What is Frozen Balance in my OneKey App account?

Blockchains like Algorand, Solana, Near, and Ripple have a unique feature where users cannot spend their entire coin balance due to certain requirements. While this may seem restrictive at first glance, these protocols have specific reasons for implementing such measures.

In this article, we will explore the individual reasons behind each blockchain's approach and uncover the common reasoning that ties them together, providing a better understanding of this design choice and its implications for users.

Uncover Reasons

The common thread among these blockchains is the need to balance user freedom with network health and security. By requiring users to lock up a portion of their funds, these networks can deter spam and malicious activities, ensure efficient resource allocation, and maintain high performance. This approach, however, means that users need to be aware of these requirements to manage their balances effectively.

Algorand

On Algorand, accounts must maintain a minimum balance to exist on the blockchain. This requirement is in place to prevent spam and ensure that the network remains efficient. The minimum balance is calculated based on the account's size, which increases with more Algorand Standard Assets (ASAs) or smart contracts that the account opts into or creates. This means that a portion of the balance is always "locked" to meet this requirement.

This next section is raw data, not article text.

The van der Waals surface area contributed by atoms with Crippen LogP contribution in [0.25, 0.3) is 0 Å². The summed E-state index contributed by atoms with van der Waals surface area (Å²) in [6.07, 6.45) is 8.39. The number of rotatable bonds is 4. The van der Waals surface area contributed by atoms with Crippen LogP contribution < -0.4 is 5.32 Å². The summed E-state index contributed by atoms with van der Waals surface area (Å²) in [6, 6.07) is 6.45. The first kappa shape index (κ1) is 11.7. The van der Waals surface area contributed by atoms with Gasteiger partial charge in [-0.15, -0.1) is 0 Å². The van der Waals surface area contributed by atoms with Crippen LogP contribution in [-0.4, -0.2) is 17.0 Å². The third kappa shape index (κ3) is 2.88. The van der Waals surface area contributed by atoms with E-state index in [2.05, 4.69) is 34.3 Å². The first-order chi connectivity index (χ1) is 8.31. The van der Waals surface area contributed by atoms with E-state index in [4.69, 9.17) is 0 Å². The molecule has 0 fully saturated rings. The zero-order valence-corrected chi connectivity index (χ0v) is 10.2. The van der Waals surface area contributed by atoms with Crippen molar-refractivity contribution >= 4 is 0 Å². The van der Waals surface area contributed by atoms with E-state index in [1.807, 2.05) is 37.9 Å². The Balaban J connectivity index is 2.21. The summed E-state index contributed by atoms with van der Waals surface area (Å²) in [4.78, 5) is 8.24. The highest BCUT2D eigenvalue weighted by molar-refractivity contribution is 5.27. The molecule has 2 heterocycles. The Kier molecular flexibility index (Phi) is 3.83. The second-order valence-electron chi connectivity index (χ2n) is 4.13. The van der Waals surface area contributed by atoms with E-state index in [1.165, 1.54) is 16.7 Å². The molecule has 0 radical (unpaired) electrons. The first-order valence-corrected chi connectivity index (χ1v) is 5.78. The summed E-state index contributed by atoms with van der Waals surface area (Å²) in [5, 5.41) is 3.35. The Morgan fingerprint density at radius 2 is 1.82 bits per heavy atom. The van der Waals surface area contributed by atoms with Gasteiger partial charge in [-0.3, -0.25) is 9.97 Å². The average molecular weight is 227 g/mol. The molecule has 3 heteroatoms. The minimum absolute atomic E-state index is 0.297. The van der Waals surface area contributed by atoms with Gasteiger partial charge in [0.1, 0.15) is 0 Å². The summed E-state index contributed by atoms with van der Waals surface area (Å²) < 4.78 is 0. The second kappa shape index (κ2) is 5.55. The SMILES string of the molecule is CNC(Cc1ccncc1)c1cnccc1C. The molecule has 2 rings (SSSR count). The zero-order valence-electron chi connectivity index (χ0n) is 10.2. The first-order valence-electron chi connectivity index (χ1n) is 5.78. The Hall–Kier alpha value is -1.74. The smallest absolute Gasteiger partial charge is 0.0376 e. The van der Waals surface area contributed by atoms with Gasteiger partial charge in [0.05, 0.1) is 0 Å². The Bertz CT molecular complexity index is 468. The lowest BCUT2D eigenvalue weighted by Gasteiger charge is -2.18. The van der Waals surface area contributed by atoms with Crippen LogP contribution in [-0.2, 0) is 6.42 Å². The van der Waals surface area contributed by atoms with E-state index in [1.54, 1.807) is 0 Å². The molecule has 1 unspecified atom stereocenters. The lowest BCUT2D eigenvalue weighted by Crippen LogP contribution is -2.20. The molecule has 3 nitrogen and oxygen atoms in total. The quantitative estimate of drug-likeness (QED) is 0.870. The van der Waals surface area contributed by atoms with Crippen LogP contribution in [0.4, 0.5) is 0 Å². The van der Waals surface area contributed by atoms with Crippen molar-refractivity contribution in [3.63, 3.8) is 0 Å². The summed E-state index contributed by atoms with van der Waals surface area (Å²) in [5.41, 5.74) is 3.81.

Near
Near Protocol has a concept of storage staking (sometimes referred to as "rent"). Users need to stake a certain amount of $NEAR to cover the storage space their account and smart contracts use on the blockchain. This ensures that the network resources are efficiently allocated and prevents spamming. The staked $NEAR for storage is not spendable unless the data taking up space is deleted or the account is removed.
Solana
Solana introduces a novel concept called "rent." To keep an account on Solana, it must hold enough $SOL to cover rent fees. This is because Solana aims to maintain a high-performance and efficient state by incentivizing users to clean up unused accounts. Accounts can be made rent-exempt by depositing a larger amount of $SOL, which essentially locks up part of the balance to ensure the account remains active without incurring ongoing rent charges.
Ripple (XRP Ledger)
The XRP Ledger requires a minimum reserve of $XRP to create and maintain an account. This reserve requirement is designed to deter spam and malicious activity by making it costly to create a large number of accounts or transactions. The minimum reserve can change based on network governance decisions but acts as a "locked" balance that users cannot spend unless they delete their account (which is not a common practice).
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